Farewell Of Lancelot And Guinevere Character Analysis

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Queen Guinevere is one of the main characters from the well known Arthurian legends. She is a Scottish princess who marries King Arthur of England and becomes his Queen. She is most commonly known for committing adultery with Sir Lancelot, who is one of King Arthur’s knights. The Knight of the Cart, written by Chrétien De Troyes during the Middle Ages, this legend is about how Sir Lancelot goes on a quest to rescue Guinevere, and their infamous night together in her bed. The poem by W.E.B. Henderson written in the early 20th century, “The Farewell of Lancelot and Guinevere” is about how after King Arthur’s death, Sir Lancelot returns to Guinevere and asks for her hand in marriage and although they are in love she declines out of respect for…show more content…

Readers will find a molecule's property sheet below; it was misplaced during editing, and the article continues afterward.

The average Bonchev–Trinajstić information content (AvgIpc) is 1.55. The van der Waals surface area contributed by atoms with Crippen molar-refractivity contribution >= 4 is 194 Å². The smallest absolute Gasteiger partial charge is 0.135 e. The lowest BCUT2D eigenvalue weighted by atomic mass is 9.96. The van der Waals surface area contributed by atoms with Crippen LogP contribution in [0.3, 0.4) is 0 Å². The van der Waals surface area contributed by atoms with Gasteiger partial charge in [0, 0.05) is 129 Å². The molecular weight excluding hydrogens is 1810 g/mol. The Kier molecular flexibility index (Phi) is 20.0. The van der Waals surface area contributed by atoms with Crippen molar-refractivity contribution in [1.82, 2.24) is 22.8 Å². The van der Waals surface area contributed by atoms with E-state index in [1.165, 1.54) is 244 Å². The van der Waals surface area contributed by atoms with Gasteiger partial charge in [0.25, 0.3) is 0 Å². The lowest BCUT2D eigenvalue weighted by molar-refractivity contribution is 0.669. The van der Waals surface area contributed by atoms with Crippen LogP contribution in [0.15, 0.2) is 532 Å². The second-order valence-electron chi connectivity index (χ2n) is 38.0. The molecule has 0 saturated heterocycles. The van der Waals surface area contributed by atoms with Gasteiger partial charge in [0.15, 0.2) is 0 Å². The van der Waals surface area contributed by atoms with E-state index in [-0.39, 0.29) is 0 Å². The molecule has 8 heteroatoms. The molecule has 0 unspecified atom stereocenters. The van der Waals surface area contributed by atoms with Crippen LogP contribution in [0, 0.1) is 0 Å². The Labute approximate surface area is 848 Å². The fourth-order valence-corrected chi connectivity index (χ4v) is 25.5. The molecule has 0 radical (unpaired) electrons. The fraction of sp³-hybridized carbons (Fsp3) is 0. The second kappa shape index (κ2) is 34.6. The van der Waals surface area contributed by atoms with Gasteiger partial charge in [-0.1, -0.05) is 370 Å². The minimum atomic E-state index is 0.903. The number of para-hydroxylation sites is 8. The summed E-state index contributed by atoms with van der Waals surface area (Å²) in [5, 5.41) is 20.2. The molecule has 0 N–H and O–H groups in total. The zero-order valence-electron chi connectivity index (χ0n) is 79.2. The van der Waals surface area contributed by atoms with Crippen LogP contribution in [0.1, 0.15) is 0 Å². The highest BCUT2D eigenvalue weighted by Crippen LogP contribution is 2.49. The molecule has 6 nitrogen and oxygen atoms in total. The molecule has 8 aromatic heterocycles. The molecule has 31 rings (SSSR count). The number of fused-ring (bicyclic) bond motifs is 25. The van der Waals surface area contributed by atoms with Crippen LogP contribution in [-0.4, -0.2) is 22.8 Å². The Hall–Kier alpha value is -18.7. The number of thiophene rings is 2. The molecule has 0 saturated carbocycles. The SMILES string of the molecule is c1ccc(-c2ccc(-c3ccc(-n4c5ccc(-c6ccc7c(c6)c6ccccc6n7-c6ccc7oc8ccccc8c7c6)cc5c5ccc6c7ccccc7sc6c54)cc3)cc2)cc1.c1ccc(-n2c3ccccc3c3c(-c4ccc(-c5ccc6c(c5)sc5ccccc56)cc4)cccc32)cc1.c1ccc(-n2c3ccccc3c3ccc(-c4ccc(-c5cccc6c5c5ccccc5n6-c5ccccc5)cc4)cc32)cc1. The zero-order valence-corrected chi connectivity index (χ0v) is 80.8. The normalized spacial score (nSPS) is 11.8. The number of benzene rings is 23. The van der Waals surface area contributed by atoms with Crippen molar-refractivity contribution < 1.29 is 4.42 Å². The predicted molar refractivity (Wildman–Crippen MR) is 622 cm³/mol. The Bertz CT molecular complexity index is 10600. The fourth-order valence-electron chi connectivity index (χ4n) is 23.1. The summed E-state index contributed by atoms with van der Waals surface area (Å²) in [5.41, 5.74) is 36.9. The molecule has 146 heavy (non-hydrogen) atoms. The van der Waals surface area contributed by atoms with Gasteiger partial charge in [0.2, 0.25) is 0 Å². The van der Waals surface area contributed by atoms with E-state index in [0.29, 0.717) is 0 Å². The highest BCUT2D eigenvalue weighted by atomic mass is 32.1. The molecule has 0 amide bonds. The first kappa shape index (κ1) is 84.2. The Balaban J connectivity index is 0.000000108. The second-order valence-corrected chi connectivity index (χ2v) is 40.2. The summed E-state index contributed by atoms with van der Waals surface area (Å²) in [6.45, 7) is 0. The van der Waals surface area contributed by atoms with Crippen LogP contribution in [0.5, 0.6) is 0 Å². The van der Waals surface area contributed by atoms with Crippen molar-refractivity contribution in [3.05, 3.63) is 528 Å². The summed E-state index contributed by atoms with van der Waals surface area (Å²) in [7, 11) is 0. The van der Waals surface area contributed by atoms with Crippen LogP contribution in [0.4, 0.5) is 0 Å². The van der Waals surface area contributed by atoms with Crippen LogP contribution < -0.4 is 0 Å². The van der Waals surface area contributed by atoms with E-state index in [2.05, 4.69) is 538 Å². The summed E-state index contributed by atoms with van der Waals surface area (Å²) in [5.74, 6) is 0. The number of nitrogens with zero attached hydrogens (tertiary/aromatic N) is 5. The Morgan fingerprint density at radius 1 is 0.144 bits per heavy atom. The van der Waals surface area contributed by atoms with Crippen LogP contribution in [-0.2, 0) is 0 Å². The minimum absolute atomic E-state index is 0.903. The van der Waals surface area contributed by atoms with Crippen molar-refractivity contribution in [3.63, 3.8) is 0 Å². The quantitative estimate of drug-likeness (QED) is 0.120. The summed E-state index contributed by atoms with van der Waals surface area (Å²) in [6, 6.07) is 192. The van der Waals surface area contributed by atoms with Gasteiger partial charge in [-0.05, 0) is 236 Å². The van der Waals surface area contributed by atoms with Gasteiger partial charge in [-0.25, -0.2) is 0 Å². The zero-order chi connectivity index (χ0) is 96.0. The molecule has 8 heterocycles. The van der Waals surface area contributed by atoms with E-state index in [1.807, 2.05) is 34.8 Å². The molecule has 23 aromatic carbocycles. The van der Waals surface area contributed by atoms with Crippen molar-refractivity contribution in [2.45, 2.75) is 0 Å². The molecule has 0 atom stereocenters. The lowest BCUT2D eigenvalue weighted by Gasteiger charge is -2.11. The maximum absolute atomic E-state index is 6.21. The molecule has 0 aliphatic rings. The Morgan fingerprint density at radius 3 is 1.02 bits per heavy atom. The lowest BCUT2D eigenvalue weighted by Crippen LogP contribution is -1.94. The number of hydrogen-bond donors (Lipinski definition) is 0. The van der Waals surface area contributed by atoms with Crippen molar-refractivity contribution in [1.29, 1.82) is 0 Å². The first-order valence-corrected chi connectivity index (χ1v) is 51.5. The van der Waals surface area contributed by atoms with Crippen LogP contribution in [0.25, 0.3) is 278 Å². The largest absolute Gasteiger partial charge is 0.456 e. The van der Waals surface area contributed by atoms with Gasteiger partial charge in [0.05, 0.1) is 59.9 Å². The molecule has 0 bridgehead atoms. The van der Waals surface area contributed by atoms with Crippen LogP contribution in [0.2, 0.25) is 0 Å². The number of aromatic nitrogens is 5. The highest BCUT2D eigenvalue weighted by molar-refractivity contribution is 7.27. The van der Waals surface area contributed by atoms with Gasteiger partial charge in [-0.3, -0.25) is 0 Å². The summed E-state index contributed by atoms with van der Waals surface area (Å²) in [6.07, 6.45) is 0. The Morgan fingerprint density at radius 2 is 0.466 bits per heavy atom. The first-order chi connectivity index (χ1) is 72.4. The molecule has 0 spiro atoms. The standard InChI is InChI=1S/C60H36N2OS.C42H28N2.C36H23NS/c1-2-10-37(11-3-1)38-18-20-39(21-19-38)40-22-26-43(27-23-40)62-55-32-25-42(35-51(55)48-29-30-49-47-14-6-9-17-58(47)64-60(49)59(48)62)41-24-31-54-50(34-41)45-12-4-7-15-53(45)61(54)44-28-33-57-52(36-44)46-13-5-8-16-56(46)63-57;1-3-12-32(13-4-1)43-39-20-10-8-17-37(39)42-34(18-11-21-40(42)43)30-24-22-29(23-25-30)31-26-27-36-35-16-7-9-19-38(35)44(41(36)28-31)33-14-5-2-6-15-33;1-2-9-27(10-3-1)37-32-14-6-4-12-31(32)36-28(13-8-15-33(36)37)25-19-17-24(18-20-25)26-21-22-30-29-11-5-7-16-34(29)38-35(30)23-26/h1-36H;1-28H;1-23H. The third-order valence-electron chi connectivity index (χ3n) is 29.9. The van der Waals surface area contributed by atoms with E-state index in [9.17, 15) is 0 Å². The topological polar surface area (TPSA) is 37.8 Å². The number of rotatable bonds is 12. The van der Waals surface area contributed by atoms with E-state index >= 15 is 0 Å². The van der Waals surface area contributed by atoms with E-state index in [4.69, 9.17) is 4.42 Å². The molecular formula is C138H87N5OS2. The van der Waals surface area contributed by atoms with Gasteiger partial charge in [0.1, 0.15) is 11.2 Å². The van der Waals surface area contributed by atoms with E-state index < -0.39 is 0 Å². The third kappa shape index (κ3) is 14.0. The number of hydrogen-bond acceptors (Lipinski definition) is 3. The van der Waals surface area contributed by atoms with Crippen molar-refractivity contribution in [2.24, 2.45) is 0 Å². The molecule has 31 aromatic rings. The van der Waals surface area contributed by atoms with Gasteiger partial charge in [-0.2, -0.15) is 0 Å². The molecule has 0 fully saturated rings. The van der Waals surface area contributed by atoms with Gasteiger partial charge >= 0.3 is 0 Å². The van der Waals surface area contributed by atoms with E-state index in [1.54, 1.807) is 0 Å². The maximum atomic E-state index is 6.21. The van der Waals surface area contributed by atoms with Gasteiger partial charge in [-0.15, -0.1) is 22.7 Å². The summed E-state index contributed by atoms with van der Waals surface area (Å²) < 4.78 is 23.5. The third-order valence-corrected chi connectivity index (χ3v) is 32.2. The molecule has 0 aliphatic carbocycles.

In the middle ages, women were viewed as inferior to men while in the early 20th century women were fighting for their rights and were becoming stronger individuals and these beliefs and attitudes about women contributed to the character development of Guinevere. Near the beginning of The Knight of the Cart, “[w]eak, sad, and sighing, the queen approached the palfrey; she mounted,” as she was ordered to do although she did not desire to do so (De Troyes 210). Here, Guinevere is told to get onto her horse, and although she does not want to, she begrudgingly does what she is told without any dispute and falls into the common role of women of the time period. Guinevere knows that she is inferior to men, and does not wish to face the consequences of disobeying a man’s orders. In the middle of the play “The farewell of Lancelot and Guinevere,” Sir Lancelot tries to convince Guinevere to marry him because King Arthur has died, but Guinevere replies with, “Nay, nay, it could not be” and proceeds to deny him constantly until he finally forfeits his efforts (Henderson). At this point of the play, Lancelot is begging Guinevere to marry him and she continues to refuse even though she is still in love with him. By refusing Guinevere demonstrates that she is an emotionally strong and independent woman which is what woman of the early 20th century were beginning to become. Although the women’s rights movement was in full swing at the time, women were still not looked at as strong and independent in the early 20th century, but women were in the process of becoming and convincing men that they were strong and independent. The differences of Guinevere between the two texts are also because of the writing styles of the

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